Overall Winner: Gascoyne Junction, WA

Gascoyne Junction, a community of about 70 people, has proven with stunning success that a strong sense of community, resilience, self-reliance, and passion are alive and well in regional Australia. At its heart, Gascoyne is a true example of what communities can do when focused on strong community, innovative sustainability, and self-reliance.

A very active and dedicated community of volunteers play an enormous role in ensuring Gascoyne Junction flourishes and maintains its standing as a caring and dedicated community. Various groups work together and in partnership with the Shire of Upper Gascoyne to accomplish positive social, sustainable, environmental and economic outcomes – on the journey to becoming a sustainable Gascoyne Junction.

The collective effect of this success has provided an incentive to continue to work together to achieve a common vision for a better environment, an enhanced quality of life and a sustainable future for all residents and visitors to Gascoyne Junction.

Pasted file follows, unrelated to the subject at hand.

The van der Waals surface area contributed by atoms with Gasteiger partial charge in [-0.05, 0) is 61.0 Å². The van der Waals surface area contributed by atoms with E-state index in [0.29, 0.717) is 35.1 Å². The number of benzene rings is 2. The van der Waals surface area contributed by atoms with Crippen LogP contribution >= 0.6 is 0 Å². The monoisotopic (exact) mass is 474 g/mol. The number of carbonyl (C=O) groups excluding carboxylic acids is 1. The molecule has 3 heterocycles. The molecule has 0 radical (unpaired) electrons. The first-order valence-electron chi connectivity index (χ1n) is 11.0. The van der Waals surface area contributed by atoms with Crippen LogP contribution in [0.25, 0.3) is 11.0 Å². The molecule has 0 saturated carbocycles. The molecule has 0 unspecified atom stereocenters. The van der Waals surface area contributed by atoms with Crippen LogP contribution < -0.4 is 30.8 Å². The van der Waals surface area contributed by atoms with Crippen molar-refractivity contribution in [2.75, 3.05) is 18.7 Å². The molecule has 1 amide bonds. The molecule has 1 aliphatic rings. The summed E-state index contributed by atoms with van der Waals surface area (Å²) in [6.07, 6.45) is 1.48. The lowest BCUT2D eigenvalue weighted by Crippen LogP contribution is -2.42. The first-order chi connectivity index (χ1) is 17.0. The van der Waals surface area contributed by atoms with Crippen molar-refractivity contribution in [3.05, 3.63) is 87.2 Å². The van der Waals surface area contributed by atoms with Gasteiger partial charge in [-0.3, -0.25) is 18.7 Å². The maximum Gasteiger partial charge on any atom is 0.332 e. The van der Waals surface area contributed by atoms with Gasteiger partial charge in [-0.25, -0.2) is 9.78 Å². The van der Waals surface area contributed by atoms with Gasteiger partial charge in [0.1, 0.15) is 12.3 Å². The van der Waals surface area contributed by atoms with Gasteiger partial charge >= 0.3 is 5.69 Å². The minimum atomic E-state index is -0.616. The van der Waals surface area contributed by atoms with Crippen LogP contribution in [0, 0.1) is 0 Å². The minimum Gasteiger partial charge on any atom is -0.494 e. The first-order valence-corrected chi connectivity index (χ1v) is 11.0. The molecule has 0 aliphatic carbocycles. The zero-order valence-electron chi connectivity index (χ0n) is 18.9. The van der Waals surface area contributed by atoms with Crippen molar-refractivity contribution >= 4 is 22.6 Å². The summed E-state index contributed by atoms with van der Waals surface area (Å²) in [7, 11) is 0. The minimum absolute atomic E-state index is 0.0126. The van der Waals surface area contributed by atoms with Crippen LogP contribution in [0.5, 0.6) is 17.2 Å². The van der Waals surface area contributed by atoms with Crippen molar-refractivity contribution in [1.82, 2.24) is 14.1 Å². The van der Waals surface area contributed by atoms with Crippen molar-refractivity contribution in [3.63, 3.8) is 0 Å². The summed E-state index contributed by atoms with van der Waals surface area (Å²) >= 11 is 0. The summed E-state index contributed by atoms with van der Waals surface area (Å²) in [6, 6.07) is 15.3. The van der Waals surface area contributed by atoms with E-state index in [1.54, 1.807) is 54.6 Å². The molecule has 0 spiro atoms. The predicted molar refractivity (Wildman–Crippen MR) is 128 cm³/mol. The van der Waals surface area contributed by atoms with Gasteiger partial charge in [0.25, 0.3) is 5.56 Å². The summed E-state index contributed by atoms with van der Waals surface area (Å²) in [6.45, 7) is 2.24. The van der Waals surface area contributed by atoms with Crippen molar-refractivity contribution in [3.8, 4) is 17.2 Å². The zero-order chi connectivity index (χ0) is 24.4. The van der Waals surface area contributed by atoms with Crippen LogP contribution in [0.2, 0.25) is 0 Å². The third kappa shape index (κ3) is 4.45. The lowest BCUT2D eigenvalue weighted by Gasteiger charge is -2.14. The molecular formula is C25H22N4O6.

Dame Phyllis Frost Litter Prevention

This award recognises innovation and achievements in litter prevention or reduction through education, effecting litter management or behaviour change.

WINNER: Gascoyne Junction, WA

A range of initiatives have been undertaken by Gascoyne Junction and the Shire aimed at reducing litter in the town and region. In Two Rivers Memorial Park, bins are strategically placed to keep this heavily visited area clean. Litter bins are also strategically placed at key stopping points across the Shire to prevent litter being generated by visitors, keeping it out of the local natural environment.